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TO A NIGHTINGALE.
My heart aches, and a drowsy numbness pains
My sense, as though of hemlock I had drunk,
One minute past, and Lethe-wards had sunk.
In some melodious plot
Singest of summer in full-throated ease.
Cooled a long age in the deep-delvèd earth, Tasting of Flora and the country green,
Dance, and Provençal song, and sun-burnt mirth! Oh, for a beaker full of the warm SouthFull of the true, the blushful Hippocrene, With beaded bubbles winking at the brim
And purple-stainèd mouth ; That I might drink, and leave the world unseen,
And with thee fade away into the forest dim Fade far away, dissolve, and quite forget
What thou among the leaves hast never knownThe weariness, the fever, and the fret
Here, where men sit and hear each other groanWhere palsy shakes a few, sad, last grey hairs ; Where youth grows pale and spectre thin, and dies; Where but to think is to be full of sorrow
And leaden-eyed despairs ;
Or new Love pine at them beyond to-morrow.
Away, away! for I will fly to thee;
Not charioted by Bacchus and his pards,
Though the dull brain perplexes and retards;
But here there is no light,
I cannot see what flowers are at my feet,
Nor what soft incense hangs upon the boughs, But in embalmèd darkness, guess each sweet
Wherewith the seasonable month endows
And mid-May's eldest child
The murmurous haunt of flies on summer eves.
Darkling I listen ; and for many a time
I have been half in love with easeful death,
To take into the air my quiet breath ;
In such an ecstasy!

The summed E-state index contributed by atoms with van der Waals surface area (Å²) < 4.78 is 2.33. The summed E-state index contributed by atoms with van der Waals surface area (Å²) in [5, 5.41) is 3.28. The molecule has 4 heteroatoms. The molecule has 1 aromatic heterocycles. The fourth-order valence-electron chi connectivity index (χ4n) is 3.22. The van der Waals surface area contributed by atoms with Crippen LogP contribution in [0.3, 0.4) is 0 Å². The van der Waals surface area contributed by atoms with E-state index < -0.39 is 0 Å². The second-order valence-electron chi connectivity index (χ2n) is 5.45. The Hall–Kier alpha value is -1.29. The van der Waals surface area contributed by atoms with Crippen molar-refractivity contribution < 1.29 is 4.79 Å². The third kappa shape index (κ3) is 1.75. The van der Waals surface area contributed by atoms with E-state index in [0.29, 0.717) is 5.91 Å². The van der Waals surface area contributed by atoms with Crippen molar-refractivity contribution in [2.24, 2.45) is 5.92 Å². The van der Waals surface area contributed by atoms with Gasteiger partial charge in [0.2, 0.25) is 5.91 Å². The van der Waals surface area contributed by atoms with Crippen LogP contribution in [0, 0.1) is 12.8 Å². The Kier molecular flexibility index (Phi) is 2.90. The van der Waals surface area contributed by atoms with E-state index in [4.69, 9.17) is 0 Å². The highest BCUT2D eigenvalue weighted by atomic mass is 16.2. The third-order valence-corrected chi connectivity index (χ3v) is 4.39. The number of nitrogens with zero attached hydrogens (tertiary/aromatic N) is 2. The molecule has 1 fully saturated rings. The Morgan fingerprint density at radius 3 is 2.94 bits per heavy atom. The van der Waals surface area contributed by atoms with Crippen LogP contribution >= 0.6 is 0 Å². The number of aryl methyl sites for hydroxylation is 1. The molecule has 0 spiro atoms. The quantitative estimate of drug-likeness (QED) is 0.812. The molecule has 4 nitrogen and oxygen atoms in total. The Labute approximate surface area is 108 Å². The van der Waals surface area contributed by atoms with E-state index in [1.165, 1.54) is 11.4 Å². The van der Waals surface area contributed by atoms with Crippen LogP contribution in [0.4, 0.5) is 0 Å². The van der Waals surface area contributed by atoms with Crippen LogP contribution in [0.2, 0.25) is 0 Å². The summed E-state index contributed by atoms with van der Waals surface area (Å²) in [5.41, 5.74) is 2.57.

To thy high requiem become a sod.
Thou wast not born for death, immortal bird !
No hungry generations tread thee down; The voice I hear this passing night was heard
In ancient days, by emperor and clown ;
Perhaps the self-same song that found a path Through the sad heart of Ruth when, sick for home, She stood in tears amid the alien corn ;
The same that ofttimes hath Charmed magic casements, opening on the foam
Of perilous seas, in faery lands forlorn. Forlorn! the very word is like a bell
To toll me back from thee to my sole self !
As she is famed to do, deceiving elf.
In the next valley-glades.
Fled is that music do I wake or sleep?
TO A WATERFOWL.
WILLIAM CULLEN BRYANT.
WHITHER, 'midst falling dew, While glow the heavens with the last steps of day, Far through their rosy depths, dost thou pursue
Thy solitary way?
Vainly the fowler's eye
Thy figure floats along.
Seek'st thou the plashy brink
On the chafed ocean side ?
There is a power whose care
Lone wandering, but not lost.
All day thy wings have fanned,
Though the dark night is near.
And soon that toil shall end ; Soon shalt thou find a summer home, and rest, And scream among thy fellows; reeds shall bend,
Soon, o'er thy sheltered nest.
Thou'rt gone, the abyss of heaven
And shall not soon depart.
He, who from zone to zone, Guides through the boundless sky thy certain flight, In the long way that I must tread alone,
Will lead my steps aright.
“Two men bent up into the Temple to pray."-St. Luke xviii. 10.
Two went to pray? O rather say,
One nearer to God's altar trod,
WHEN Music, heavenly maid, was young,
Amid the chords bewildered laid, And back recoiled, he knew not why,
E'en at the sound himself had made.
Next, Anger rushed : his eyes on fire,
In lightnings owned his secret stings: In one rude clash he struck the lyre,
And swept with hurried hand the strings. With woeful measures, wan Despair,
Low, sullen sounds his grief beguiled; A solemn, strange, and mingled air,
'Twas sad by fits, by starts 'twas wild.